1. Carla

    Many thanks to Dave Dayen for steering the NC ship so well for the last couple of weeks.

    And welcome back to Yves, too!

  2. hidflect

    Clinton threatens military action if Iran breaks deal.

    Publicly reassuring her mega-donor, Haim Saban? She has no positions on anything. Just stakeholders.

      1. different clue

        If Sanders is still in the primary races by the time Michigan holds its primary, I will vote for Sanders.

        If Sanders has been dropped or driven out of the primaries before Michigan, I will cross over and vote for Trump in the Republican primaries. Trump would be a better more honest president than Clinton or Biden or any other DLC Third Way Clintonite Obamacrat.

        If the Dems nominate a MainStreamer and the Reps nominate Trump, I will be free to vote for a Third Party candidate. But if the Reps nominate a creature thing like Walker or Bush, I may have to vote Democratic regardless. That is why I so badly want Trump to win the Rep nomination. So that I can be free to vote against Clinton or whomever in the general.

        1. Louis

          In all fairness to Hillay Clinton Bengazhi was a witch-hunt: i.e. an investigation in search of a non-existent scandal. However, the revelations of storing government emails on a private server are much more troubling—at best it shows poor judgment and at worst criminal. I guess time will tell which one it is. Worse than the initial incident may be how Clinton has handled this issue. Many in the Democratic Party oppose a war with Iran and her remarks may not be the only instances where she is out of step with her own party.

          All of this makes me very hesitant to support her—if someone else wins the Democratic nomination, fine. However, if Hillary Clinton receives the nomination, I’m not sure what I’m going to do.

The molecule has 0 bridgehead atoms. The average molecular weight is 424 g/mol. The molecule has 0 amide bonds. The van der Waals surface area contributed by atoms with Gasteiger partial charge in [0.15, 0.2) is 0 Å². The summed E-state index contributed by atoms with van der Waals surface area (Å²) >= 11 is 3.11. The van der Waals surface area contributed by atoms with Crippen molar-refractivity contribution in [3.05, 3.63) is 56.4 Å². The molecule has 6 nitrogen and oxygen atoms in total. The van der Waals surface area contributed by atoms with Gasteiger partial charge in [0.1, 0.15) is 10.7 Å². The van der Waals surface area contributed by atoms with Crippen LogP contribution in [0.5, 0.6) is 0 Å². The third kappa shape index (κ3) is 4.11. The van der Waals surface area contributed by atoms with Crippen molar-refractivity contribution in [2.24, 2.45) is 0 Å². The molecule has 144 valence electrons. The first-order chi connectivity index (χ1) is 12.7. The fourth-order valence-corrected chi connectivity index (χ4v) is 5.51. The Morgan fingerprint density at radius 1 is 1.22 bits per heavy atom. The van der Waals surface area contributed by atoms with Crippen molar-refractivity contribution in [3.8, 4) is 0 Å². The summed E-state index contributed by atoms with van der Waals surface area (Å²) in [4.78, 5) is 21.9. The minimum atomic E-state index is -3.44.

1. Oregoncharles

            The “benghazi!” witchhunt seemed designed to cover up the real scandal, which was one of incompetence and negligence. The successful mob attack was an obvious failure of both security and intelligence. Did they think the place was actually safe?

            Former intelligence people like Ray McGovern are also telling us that the “consulate” was probably a CIA black site, and involved in shipping leftover weapons to Syria. Why have just one failed state when you can have two?

            As a result of Republican misdirection, none of this stuck to Hellary. where it belonged.

          2. hunkerdown

            No, she’s perfectly in step with her own party. The problem is that the laity doesn’t know that the Party needs them for the three seconds they’re holding the collection plate or the ballot and need to STFU, STFD and like it for the other 99.9999% of the time.

            Silly people thinking that evangelizing Coke over Pepsi makes them Warren Buffett…. Why don’t we use an object model that has some real teeth in it, and call them laity in a bourgeois church pretending to be a political party?

          3. vidimi

            i’m sure that, if they wanted to, they would find that the embassy in benghazi was a gun running operation to ISIS. if you believe all that american equipment they have they got solely from fleeing iraqi troops, i have a shiny new bridge i’d like to sell you. the whole war against isis is a sham, though. if it wasn’t for those unsavoury beheadings, they would be more openly fighting against assad and supporting those “moderate rebels”. why else would they be so upset about the russians taking the bombs to them?

        2. Llewelyn Moss

          Serious question. What makes you think Trump is really ‘On Your Side‘? Because it appears to me that he made his millions by cheating investors (grandma and grandpa via fund investments) and paying his employees slave wages.

          Good news is Bernie is ahead of Hellery in Iowa in a new poll.

          1. JTMcPhee

            Maybe because we are programmed to believe SOMEbody HAS to be “on our side” look over there at that beautiful rainbow!

  3. Paul Tioxon

    Oil Severance Taxes by states:

    Your commentary on 3 states who charge no fees for hydrocarbon extraction is completely wrong. All 3 of those states, in particular Alaska, charge fees, taxes etc. It is Pennsylvania that charges only a local fee on the county and township level where wells are located to pay for road repairs and other burdens to extremely weak and sparsely populated local governments to pay for maintenance that enables corporate business activity.